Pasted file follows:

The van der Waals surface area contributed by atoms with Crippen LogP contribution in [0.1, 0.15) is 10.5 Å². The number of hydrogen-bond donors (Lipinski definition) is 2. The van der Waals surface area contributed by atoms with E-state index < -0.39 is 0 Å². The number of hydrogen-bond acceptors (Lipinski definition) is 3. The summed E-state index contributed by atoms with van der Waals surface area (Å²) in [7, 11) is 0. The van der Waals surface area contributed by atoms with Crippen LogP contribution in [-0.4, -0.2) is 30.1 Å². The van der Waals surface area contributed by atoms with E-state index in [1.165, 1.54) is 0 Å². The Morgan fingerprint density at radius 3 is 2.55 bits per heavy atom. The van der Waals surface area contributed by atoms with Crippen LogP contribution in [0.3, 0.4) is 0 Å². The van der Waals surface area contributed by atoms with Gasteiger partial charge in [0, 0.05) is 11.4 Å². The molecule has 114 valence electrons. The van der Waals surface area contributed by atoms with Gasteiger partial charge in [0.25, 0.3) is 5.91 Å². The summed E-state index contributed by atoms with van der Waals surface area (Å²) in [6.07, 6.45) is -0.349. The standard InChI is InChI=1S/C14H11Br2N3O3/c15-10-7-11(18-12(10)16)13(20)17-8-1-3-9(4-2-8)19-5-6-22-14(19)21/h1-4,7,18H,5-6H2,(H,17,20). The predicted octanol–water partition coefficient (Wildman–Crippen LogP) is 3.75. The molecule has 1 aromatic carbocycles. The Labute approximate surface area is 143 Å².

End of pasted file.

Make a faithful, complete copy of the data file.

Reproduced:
The van der Waals surface area contributed by atoms with Crippen LogP contribution in [0.1, 0.15) is 10.5 Å². The number of hydrogen-bond donors (Lipinski definition) is 2. The van der Waals surface area contributed by atoms with E-state index < -0.39 is 0 Å². The number of hydrogen-bond acceptors (Lipinski definition) is 3. The summed E-state index contributed by atoms with van der Waals surface area (Å²) in [7, 11) is 0. The van der Waals surface area contributed by atoms with Crippen LogP contribution in [-0.4, -0.2) is 30.1 Å². The van der Waals surface area contributed by atoms with E-state index in [1.165, 1.54) is 0 Å². The Morgan fingerprint density at radius 3 is 2.55 bits per heavy atom. The van der Waals surface area contributed by atoms with Crippen LogP contribution in [0.3, 0.4) is 0 Å². The van der Waals surface area contributed by atoms with Gasteiger partial charge in [0, 0.05) is 11.4 Å². The molecule has 114 valence electrons. The van der Waals surface area contributed by atoms with Gasteiger partial charge in [0.25, 0.3) is 5.91 Å². The summed E-state index contributed by atoms with van der Waals surface area (Å²) in [6.07, 6.45) is -0.349. The standard InChI is InChI=1S/C14H11Br2N3O3/c15-10-7-11(18-12(10)16)13(20)17-8-1-3-9(4-2-8)19-5-6-22-14(19)21/h1-4,7,18H,5-6H2,(H,17,20). The predicted octanol–water partition coefficient (Wildman–Crippen LogP) is 3.75. The molecule has 1 aromatic carbocycles. The Labute approximate surface area is 143 Å².